Winter Geraniums 18x24 Monotype with Pastel on Rives BFK paper
Back in the 70's, as soon as the leaves began to turn, my grandparents drove from New England to Florida to escape the pending cold that might strain my grandfather's partially removed lung. My grandmother shuffled all her pots of geraniums into their sunporch, and during the snowy winter, my parents checked on the house and watered the flowers till my grand parents returned in the Spring. I loved walking into this room full of sun and my grandmother's painted wicker chairs - to smell the pungent scent of geraniums in bloom while the ground was still crunchy with snow and frost in March and April.
Pulling the print on the press bed. It was dry by the next day, and the pastels (nupastel, berol, stabillo and rembrandt) released beautifully to the paper, whether it was inked in layers or thin washes.
The dawn of printing was at hand. Manuscripts, whether handsomely embellished, or copied simply without ornament, were expensive luxuries which only the rich could purchase. With the revival of learning, for students in general, for the poorer classes, for school children, cheap books costing as little as possible but serving the same end as the manuscript were necessary, and the xylograph came at its hour. (It should be mentioned that block books are now considered by some authorities to have come later than the invention of printing with movable type - ie about 1460 )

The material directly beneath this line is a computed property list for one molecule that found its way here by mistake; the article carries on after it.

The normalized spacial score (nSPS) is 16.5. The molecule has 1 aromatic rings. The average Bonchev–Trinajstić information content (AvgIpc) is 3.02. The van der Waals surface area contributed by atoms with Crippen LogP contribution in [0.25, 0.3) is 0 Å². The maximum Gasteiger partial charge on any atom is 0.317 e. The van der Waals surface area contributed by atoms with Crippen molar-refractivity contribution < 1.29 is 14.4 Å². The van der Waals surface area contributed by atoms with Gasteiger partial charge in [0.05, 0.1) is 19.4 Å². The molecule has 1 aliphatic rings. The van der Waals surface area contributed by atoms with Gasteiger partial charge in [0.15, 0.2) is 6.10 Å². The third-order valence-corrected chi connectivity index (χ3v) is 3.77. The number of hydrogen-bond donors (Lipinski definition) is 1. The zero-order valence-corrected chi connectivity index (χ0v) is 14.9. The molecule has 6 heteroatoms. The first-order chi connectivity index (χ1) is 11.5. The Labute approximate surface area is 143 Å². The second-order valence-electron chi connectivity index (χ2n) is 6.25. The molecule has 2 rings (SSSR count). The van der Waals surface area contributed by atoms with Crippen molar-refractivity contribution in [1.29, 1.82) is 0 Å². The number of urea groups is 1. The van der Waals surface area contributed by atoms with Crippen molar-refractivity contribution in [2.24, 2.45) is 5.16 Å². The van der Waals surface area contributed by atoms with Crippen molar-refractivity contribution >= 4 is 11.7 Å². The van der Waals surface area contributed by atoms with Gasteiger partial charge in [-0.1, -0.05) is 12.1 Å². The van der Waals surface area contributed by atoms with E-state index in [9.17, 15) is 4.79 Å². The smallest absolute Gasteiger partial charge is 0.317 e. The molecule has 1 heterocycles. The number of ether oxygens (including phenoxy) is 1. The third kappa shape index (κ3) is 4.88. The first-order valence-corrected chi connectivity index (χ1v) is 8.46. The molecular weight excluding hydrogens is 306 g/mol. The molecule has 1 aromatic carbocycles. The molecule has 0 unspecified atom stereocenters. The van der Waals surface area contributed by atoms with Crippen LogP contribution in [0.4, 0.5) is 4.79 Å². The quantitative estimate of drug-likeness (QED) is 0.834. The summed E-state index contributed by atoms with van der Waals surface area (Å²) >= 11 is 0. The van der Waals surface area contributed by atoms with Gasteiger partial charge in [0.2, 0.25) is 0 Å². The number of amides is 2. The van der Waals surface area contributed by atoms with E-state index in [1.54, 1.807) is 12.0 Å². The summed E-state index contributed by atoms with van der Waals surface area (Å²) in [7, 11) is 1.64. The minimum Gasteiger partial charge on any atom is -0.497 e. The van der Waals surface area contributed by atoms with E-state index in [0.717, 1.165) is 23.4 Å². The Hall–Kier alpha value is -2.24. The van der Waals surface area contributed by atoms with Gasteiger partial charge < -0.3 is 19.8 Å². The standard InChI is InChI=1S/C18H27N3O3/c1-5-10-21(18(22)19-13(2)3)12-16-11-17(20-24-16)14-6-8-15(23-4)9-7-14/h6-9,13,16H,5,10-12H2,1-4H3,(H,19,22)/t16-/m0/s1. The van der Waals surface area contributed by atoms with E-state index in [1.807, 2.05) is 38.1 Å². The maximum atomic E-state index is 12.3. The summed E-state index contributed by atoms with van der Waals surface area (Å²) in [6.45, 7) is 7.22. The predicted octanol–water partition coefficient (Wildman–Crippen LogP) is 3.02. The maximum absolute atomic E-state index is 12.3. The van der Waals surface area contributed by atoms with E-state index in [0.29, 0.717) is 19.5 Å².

From the earliest times, copyists had used stamps, and copper stencillings in order to apply initials that recurred frequently - a practice which contains in it the first germ of printing. Playing cards were printed by the same process, and afterwards illuminated. Picture books came next, with text and illustrations cut on the same block - the leaves being printed on one side only, and afterwards, gummed back to back. Such was the book known as the Biblia Pauperum, 'Figurae typicae veteris atque antitypicae novi testament' - a short pictorial history in forty leaves of the Old and New Testament. Another of these block books is devoted to the history of St John the Evangelist and his apocalyptic dreams, of which there are six different editions with texts in Flemish, Saxon and German. The Ars Moriendi, or temptations of the dying, with terrifying pictures, shows a moribund man assailed by devils, but as in all similar productions, the terrible is relieved by a touch of the grotesque. The Speculum humane salvation's is remarkable for being printed partly from blocks, and partly with movable characters. This shows the transition from xylography to printing proper. The printer of this work, in order to economise the composition of twenty seven leaves, used the blocks he possessed, and printed them together with twenty seven others, composed with movable type.
~Early Woodcut Initials, by Oscar Jennings 1908